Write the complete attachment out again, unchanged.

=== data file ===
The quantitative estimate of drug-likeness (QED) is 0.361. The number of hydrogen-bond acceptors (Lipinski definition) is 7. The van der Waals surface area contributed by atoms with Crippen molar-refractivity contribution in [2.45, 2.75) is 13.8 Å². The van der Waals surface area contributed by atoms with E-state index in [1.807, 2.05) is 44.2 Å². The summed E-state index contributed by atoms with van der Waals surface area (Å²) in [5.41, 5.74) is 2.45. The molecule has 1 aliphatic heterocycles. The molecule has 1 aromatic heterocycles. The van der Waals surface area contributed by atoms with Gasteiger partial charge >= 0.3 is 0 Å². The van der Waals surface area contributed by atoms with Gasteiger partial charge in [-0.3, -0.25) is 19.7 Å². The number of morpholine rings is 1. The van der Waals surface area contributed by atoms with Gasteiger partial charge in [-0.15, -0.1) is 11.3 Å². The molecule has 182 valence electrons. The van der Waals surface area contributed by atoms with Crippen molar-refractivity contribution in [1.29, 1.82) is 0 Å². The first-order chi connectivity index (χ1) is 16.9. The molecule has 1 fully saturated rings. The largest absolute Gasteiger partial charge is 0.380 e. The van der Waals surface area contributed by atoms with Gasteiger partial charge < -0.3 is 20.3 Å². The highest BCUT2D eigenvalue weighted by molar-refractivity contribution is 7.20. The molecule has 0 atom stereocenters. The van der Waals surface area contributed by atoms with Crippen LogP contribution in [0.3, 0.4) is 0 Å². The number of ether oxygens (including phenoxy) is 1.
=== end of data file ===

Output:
The quantitative estimate of drug-likeness (QED) is 0.361. The number of hydrogen-bond acceptors (Lipinski definition) is 7. The van der Waals surface area contributed by atoms with Crippen molar-refractivity contribution in [2.45, 2.75) is 13.8 Å². The van der Waals surface area contributed by atoms with E-state index in [1.807, 2.05) is 44.2 Å². The summed E-state index contributed by atoms with van der Waals surface area (Å²) in [5.41, 5.74) is 2.45. The molecule has 1 aliphatic heterocycles. The molecule has 1 aromatic heterocycles. The van der Waals surface area contributed by atoms with Gasteiger partial charge >= 0.3 is 0 Å². The van der Waals surface area contributed by atoms with Gasteiger partial charge in [-0.3, -0.25) is 19.7 Å². The number of morpholine rings is 1. The van der Waals surface area contributed by atoms with Gasteiger partial charge in [-0.15, -0.1) is 11.3 Å². The molecule has 182 valence electrons. The van der Waals surface area contributed by atoms with Crippen molar-refractivity contribution in [1.29, 1.82) is 0 Å². The first-order chi connectivity index (χ1) is 16.9. The molecule has 1 fully saturated rings. The largest absolute Gasteiger partial charge is 0.380 e. The van der Waals surface area contributed by atoms with Gasteiger partial charge < -0.3 is 20.3 Å². The highest BCUT2D eigenvalue weighted by molar-refractivity contribution is 7.20. The molecule has 0 atom stereocenters. The van der Waals surface area contributed by atoms with Crippen LogP contribution in [0.3, 0.4) is 0 Å². The number of ether oxygens (including phenoxy) is 1.